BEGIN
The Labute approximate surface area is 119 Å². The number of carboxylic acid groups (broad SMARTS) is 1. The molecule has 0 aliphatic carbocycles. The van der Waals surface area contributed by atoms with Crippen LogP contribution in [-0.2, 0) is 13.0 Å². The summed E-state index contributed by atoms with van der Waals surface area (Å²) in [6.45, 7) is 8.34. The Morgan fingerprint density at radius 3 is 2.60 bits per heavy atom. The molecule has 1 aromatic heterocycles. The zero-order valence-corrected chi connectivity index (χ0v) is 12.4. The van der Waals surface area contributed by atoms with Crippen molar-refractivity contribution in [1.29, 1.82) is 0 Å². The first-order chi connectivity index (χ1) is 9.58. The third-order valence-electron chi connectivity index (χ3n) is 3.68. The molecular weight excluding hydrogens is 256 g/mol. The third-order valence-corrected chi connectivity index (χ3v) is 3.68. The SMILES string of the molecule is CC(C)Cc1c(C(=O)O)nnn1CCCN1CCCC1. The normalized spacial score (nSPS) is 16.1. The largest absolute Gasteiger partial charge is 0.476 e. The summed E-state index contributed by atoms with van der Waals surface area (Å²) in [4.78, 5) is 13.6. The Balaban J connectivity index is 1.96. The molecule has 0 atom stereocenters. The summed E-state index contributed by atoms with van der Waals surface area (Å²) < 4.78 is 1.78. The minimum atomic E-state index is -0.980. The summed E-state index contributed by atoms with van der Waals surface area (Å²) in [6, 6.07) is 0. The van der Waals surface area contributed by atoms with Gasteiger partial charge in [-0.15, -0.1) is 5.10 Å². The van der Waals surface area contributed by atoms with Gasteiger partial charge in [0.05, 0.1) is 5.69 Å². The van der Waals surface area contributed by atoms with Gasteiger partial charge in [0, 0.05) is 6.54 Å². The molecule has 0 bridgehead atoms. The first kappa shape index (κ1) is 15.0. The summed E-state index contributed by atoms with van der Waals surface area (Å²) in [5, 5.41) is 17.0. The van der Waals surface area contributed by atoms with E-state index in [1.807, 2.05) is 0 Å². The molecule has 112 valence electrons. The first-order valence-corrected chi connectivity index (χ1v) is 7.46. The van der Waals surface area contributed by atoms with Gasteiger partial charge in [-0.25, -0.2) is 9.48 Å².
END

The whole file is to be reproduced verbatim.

The Labute approximate surface area is 119 Å². The number of carboxylic acid groups (broad SMARTS) is 1. The molecule has 0 aliphatic carbocycles. The van der Waals surface area contributed by atoms with Crippen LogP contribution in [-0.2, 0) is 13.0 Å². The summed E-state index contributed by atoms with van der Waals surface area (Å²) in [6.45, 7) is 8.34. The Morgan fingerprint density at radius 3 is 2.60 bits per heavy atom. The molecule has 1 aromatic heterocycles. The zero-order valence-corrected chi connectivity index (χ0v) is 12.4. The van der Waals surface area contributed by atoms with Crippen molar-refractivity contribution in [1.29, 1.82) is 0 Å². The first-order chi connectivity index (χ1) is 9.58. The third-order valence-electron chi connectivity index (χ3n) is 3.68. The molecular weight excluding hydrogens is 256 g/mol. The third-order valence-corrected chi connectivity index (χ3v) is 3.68. The SMILES string of the molecule is CC(C)Cc1c(C(=O)O)nnn1CCCN1CCCC1. The normalized spacial score (nSPS) is 16.1. The largest absolute Gasteiger partial charge is 0.476 e. The summed E-state index contributed by atoms with van der Waals surface area (Å²) in [4.78, 5) is 13.6. The Balaban J connectivity index is 1.96. The molecule has 0 atom stereocenters. The summed E-state index contributed by atoms with van der Waals surface area (Å²) < 4.78 is 1.78. The minimum atomic E-state index is -0.980. The summed E-state index contributed by atoms with van der Waals surface area (Å²) in [6, 6.07) is 0. The van der Waals surface area contributed by atoms with Gasteiger partial charge in [-0.15, -0.1) is 5.10 Å². The van der Waals surface area contributed by atoms with Gasteiger partial charge in [0.05, 0.1) is 5.69 Å². The van der Waals surface area contributed by atoms with Gasteiger partial charge in [0, 0.05) is 6.54 Å². The molecule has 0 bridgehead atoms. The first kappa shape index (κ1) is 15.0. The summed E-state index contributed by atoms with van der Waals surface area (Å²) in [5, 5.41) is 17.0. The van der Waals surface area contributed by atoms with E-state index in [1.807, 2.05) is 0 Å². The molecule has 112 valence electrons. The first-order valence-corrected chi connectivity index (χ1v) is 7.46. The van der Waals surface area contributed by atoms with Gasteiger partial charge in [-0.25, -0.2) is 9.48 Å².